Journal of the Southern African Institute of Mining and Metallurgy
On-line version ISSN 2411-9717
3D seismic surveys have become a well-accepted method of imaging sub-surface geology in the Bushveld Basin. Because both the seismic sources and receivers are placed at surface, most surveys are limited to imaging faults with >=7 m throw. However, some areas such as shaft infrastructure can benefit from the ability to detect smaller structures prior to shaft sinking. Borehole radar and logs such as the acoustic televiewer can identify these structures in the shaft barrel, but not within ~200 m from the shaft. Therefore, Anglo Platinum has developed the method of high-resolution 3D vertical seismic profiles (VSPs) for structural sterilization of shaft sites prior to shaft sinking. VSPs utilize a surface source and subsurface receivers deployed down a borehole. This means that seismic energy goes through the near surface only once, and therefore suffers less frequency loss than when both source and receivers are on surface. Furthermore, VSPs can record 3 component (3C) data which comprises P wave, Sh (horizontal) and Sv (vertical) wavemodes. Because S waves travel at about 0.6 of the velocity of a P wave, shorter wavelengths and therefore higher resolutions are possible using S wave data. VSPs were first used in their one dimensional, zero offset, mode to correlate borehole geology with seismic stratigraphy within seismic surveys. This showed that VSPs record ~30% higher frequencies than surface seismic surveys. The program then applied two dimensional VSPs to the problem of imaging geological structure close to a borehole. 2D VSPs confirmed that high frequency results could be achieved, and that this enabled a more accurate image of the Merensky Reef than could be achieved by surface seismic data. Finally, the program has achieved the successful recording and processing of 3D VSP data, with both compressional and shear wavemodes giving a high resolution structural result. Although P wave data gives ~30% frequency improvement over surface seismic surveys, S wave data can give as much as 80% improvement, further improving the structural image achieved. The high fixed costs of VSP surveys mean that they should ideally be run in multi-client batches, which can reduce the per borehole cost by up to 50%. Their application is anticipated to be on high value capital infrastructure with a geological risk from faults which are not imaged by surface seismics-generally in the sub-7 m range.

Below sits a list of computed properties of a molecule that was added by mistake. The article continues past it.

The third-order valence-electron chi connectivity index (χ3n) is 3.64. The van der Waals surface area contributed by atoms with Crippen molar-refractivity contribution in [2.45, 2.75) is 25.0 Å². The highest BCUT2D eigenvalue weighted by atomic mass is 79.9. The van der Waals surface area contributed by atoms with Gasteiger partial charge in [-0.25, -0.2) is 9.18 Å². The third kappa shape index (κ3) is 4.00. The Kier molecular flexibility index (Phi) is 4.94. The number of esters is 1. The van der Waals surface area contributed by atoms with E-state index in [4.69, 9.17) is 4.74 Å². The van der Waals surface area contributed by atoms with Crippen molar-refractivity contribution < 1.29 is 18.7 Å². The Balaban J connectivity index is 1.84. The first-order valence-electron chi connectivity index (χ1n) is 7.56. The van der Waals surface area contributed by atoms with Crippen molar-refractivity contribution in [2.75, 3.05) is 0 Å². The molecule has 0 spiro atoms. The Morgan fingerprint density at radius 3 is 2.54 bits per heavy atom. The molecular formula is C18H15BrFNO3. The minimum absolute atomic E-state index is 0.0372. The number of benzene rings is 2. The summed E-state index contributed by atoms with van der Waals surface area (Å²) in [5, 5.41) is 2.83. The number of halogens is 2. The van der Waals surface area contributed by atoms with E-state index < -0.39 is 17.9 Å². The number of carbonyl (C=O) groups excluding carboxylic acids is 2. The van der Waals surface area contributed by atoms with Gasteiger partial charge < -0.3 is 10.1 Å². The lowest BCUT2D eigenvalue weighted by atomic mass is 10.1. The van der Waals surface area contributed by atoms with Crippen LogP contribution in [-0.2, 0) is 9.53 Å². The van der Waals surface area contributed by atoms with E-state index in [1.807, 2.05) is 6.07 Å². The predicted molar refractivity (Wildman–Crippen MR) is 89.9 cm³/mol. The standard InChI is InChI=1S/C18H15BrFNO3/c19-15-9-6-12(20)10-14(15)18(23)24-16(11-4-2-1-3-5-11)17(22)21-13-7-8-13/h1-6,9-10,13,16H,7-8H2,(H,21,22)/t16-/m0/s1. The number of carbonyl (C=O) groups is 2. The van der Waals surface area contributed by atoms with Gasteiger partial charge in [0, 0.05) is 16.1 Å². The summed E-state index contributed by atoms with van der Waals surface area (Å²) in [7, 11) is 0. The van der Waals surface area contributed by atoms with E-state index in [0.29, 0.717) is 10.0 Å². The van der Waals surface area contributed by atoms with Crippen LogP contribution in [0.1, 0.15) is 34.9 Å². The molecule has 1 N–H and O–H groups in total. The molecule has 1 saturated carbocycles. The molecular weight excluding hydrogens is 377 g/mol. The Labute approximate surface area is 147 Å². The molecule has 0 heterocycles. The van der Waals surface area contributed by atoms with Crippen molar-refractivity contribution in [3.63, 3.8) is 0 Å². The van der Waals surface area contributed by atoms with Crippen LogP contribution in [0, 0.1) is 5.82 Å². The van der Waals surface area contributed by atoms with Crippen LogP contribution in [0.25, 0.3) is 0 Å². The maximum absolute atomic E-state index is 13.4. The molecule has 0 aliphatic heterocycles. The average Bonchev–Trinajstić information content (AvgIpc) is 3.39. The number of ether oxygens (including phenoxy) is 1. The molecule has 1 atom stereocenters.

Keywords : VSP; 3D seismic; bushveld; platinum; resolution; imaging; shear waves; shaft sinking.